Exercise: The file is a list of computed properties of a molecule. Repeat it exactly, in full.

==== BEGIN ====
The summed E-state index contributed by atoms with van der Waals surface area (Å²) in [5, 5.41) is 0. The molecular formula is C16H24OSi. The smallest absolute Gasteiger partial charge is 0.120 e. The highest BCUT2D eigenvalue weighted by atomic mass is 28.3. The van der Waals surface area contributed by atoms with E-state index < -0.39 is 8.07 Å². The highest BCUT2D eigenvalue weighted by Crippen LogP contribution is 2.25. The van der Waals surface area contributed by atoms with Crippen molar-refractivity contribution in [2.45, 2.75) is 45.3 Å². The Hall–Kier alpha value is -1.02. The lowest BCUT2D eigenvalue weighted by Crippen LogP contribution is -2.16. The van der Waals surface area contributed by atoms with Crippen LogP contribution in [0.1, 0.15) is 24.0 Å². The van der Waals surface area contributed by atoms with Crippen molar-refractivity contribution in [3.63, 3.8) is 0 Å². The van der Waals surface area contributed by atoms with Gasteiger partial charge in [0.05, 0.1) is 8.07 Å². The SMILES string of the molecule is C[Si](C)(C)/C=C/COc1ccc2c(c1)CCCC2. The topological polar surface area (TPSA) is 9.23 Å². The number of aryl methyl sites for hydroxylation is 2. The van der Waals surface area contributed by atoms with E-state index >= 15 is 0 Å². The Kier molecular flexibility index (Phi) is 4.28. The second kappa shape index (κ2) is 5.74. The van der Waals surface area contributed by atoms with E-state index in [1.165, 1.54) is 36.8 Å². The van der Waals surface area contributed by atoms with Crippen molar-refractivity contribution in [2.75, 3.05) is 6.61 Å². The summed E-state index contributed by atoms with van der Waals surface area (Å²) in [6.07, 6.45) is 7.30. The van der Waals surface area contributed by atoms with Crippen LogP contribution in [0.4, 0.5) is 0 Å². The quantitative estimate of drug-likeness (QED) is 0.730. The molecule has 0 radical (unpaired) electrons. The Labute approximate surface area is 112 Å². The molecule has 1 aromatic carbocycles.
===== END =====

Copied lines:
The summed E-state index contributed by atoms with van der Waals surface area (Å²) in [5, 5.41) is 0. The molecular formula is C16H24OSi. The smallest absolute Gasteiger partial charge is 0.120 e. The highest BCUT2D eigenvalue weighted by atomic mass is 28.3. The van der Waals surface area contributed by atoms with E-state index < -0.39 is 8.07 Å². The highest BCUT2D eigenvalue weighted by Crippen LogP contribution is 2.25. The van der Waals surface area contributed by atoms with Crippen molar-refractivity contribution in [2.45, 2.75) is 45.3 Å². The Hall–Kier alpha value is -1.02. The lowest BCUT2D eigenvalue weighted by Crippen LogP contribution is -2.16. The van der Waals surface area contributed by atoms with Crippen LogP contribution in [0.1, 0.15) is 24.0 Å². The van der Waals surface area contributed by atoms with Crippen molar-refractivity contribution in [3.63, 3.8) is 0 Å². The van der Waals surface area contributed by atoms with Gasteiger partial charge in [0.05, 0.1) is 8.07 Å². The SMILES string of the molecule is C[Si](C)(C)/C=C/COc1ccc2c(c1)CCCC2. The topological polar surface area (TPSA) is 9.23 Å². The number of aryl methyl sites for hydroxylation is 2. The van der Waals surface area contributed by atoms with E-state index >= 15 is 0 Å². The Kier molecular flexibility index (Phi) is 4.28. The second kappa shape index (κ2) is 5.74. The van der Waals surface area contributed by atoms with E-state index in [1.165, 1.54) is 36.8 Å². The van der Waals surface area contributed by atoms with Crippen molar-refractivity contribution in [2.75, 3.05) is 6.61 Å². The summed E-state index contributed by atoms with van der Waals surface area (Å²) in [6.07, 6.45) is 7.30. The van der Waals surface area contributed by atoms with Crippen LogP contribution in [0.4, 0.5) is 0 Å². The quantitative estimate of drug-likeness (QED) is 0.730. The molecule has 0 radical (unpaired) electrons. The Labute approximate surface area is 112 Å². The molecule has 1 aromatic carbocycles.